Radio Law Talk Segment
Tiffany v. Costco
Trademark law has become an extremely protected and advance sector of law. The case at hand deals with the infringement of Costco, a well-known wholesale store, whom had been using the signage of Tiffany’s well-known trademark to sell its own rings. According to Trademark law and the likelihood and in fact actuality of consumer confusion the use of Tiffany’s trademark has proven to be quite damaging to Costco.
FACTS (brief, 6 sentences):
Costco began branding in store rings as ‘Tiffany” rings. In doing so Costco infringed upon Tiffany, a well-known and classic jewelry companies, trademark. Due to this infringement, the court granted summary judgement in favor of Tiffany in 2015, finding Costco liable for the trademark infringement and awarding Tiffany over 19 million in damages for the infringement.
ISSUES (Summarize both sides argument, both perspectives):
- The use of Tiffany’s trademarked name upon Costco’s wholesale rings constitutes as trademark infringement due to likelihood of confusion Plaintiff is entitled to summary judgement.
Plaintiff, Tiffany asserted claims under both the Lanham Act and New York state law for trademark infringement, dilution, counter fitting, unfair competition, injury to business reputation, false and deceptive business practices and false advertising. While Costco filed a counterclaim against Tiffany, seeking the dismissal of Tiffany’s complaint with prejudice. Costco also claimed that Tiffany’s trademark is generic and that the word Tiffany is simply a generic term for a distinctive type of ring setting.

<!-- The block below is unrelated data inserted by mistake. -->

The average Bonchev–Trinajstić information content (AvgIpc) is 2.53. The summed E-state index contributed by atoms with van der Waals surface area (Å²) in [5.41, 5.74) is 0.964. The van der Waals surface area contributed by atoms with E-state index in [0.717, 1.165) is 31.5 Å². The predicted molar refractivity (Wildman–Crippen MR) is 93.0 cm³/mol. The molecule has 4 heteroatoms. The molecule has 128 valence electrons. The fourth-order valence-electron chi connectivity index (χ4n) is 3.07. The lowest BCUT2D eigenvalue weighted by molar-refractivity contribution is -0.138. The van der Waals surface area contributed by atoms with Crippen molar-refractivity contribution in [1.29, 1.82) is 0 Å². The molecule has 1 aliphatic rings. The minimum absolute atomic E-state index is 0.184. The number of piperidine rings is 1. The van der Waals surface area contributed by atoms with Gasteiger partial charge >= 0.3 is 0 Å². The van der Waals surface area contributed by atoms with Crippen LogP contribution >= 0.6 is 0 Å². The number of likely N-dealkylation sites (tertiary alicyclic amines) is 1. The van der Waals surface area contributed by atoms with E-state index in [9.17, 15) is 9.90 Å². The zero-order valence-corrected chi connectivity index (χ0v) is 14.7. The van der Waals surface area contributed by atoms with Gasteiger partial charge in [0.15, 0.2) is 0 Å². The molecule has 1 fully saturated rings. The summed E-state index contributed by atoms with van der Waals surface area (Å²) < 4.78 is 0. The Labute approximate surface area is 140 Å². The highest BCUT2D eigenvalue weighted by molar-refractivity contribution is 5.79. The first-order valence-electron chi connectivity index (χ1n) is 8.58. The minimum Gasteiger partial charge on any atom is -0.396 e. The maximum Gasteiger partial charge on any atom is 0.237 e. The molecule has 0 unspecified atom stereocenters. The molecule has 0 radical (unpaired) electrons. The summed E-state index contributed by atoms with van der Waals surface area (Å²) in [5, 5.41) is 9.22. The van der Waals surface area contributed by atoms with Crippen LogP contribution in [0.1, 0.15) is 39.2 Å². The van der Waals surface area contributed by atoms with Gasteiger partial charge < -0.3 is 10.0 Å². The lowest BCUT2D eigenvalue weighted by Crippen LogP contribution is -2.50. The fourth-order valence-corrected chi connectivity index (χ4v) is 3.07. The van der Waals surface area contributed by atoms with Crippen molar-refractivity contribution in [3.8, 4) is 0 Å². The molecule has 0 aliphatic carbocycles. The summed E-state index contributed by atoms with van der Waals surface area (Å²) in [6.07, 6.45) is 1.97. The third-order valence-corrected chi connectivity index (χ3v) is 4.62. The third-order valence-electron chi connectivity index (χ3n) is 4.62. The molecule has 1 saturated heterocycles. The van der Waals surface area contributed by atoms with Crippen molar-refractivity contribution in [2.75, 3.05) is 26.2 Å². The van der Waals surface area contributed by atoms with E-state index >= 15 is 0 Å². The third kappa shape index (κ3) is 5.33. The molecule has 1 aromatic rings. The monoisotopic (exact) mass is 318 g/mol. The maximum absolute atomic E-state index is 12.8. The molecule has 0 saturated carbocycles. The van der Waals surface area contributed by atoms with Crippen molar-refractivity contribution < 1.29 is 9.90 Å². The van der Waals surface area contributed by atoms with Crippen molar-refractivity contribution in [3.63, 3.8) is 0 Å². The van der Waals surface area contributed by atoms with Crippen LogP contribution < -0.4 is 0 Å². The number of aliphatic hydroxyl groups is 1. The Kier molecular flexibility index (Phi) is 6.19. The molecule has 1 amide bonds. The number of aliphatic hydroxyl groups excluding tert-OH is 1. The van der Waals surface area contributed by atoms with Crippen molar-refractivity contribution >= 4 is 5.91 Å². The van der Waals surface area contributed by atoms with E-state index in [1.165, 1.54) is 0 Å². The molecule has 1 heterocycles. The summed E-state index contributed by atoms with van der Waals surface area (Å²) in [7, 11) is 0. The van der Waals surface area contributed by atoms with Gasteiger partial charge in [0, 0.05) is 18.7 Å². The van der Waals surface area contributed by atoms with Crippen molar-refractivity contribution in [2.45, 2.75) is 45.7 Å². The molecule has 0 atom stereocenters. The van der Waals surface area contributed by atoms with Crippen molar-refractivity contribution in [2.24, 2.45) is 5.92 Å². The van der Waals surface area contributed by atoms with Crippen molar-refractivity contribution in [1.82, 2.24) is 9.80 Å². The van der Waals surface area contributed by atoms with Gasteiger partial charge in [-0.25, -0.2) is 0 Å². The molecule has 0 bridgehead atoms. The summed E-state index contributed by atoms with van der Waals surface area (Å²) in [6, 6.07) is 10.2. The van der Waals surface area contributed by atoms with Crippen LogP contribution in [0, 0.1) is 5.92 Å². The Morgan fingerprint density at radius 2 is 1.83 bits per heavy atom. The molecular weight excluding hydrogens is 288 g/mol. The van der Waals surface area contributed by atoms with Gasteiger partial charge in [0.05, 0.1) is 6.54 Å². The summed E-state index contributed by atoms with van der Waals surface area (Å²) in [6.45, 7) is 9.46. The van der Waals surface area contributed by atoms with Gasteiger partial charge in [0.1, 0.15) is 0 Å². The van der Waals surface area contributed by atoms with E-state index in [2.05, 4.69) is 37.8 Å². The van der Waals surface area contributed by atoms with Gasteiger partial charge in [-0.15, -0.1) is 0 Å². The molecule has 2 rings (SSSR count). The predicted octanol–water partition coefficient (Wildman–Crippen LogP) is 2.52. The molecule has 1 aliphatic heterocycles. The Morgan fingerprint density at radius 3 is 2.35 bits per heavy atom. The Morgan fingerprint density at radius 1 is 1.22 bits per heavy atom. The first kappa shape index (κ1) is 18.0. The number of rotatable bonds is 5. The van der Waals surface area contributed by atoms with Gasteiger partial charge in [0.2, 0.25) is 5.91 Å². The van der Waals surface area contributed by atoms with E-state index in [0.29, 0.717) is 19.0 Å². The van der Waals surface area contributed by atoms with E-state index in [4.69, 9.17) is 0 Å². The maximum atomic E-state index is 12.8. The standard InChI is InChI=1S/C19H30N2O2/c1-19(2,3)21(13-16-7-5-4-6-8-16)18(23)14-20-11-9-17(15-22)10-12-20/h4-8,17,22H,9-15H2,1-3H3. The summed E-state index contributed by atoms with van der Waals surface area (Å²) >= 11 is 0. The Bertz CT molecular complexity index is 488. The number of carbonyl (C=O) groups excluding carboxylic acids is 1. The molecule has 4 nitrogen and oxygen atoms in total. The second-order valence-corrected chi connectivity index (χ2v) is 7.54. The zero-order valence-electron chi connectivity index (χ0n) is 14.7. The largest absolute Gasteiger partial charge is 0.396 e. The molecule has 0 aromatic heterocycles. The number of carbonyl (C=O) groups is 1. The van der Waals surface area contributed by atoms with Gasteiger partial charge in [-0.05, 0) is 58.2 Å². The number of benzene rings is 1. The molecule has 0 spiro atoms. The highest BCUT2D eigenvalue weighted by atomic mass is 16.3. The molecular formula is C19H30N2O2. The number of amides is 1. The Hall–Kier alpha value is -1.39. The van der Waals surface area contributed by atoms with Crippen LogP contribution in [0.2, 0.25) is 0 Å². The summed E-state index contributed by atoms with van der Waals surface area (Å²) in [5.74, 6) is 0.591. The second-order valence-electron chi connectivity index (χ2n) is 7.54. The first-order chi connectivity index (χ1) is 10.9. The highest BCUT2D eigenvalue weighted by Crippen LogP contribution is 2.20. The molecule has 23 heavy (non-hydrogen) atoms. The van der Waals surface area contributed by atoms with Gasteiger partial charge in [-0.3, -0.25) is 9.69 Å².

The Lanham Act concerns the main claim on infringement. To succeed in an infringement claim Tiffany had to demonstrate both
(1) that it holds a mark that is entitled to protection; and
(2) that Costco’s use of that mark is likely to cause consumer confusion.
It is clear that Tiffany does indeed have a mark which is entitled to protection since the mar in registered not only federally but internationally. Since a certificate of registration with the PTO is a prime facie evidence that the mark registered is valid, meaning protectable therefore it is clear that Tiffany has a valid mark which is entitled to protections.
The second part of the Lanham act is where the true disagreement arose. Tiffany as a famous and well-known trademark will confuse consumers. This can be seen as true since it is clear from those who purchased the Costco rings were convinced that they in fact did purchase Tiffany co. rings, not the cut or the style but the rings which are known to be in those pretty turquoise bags.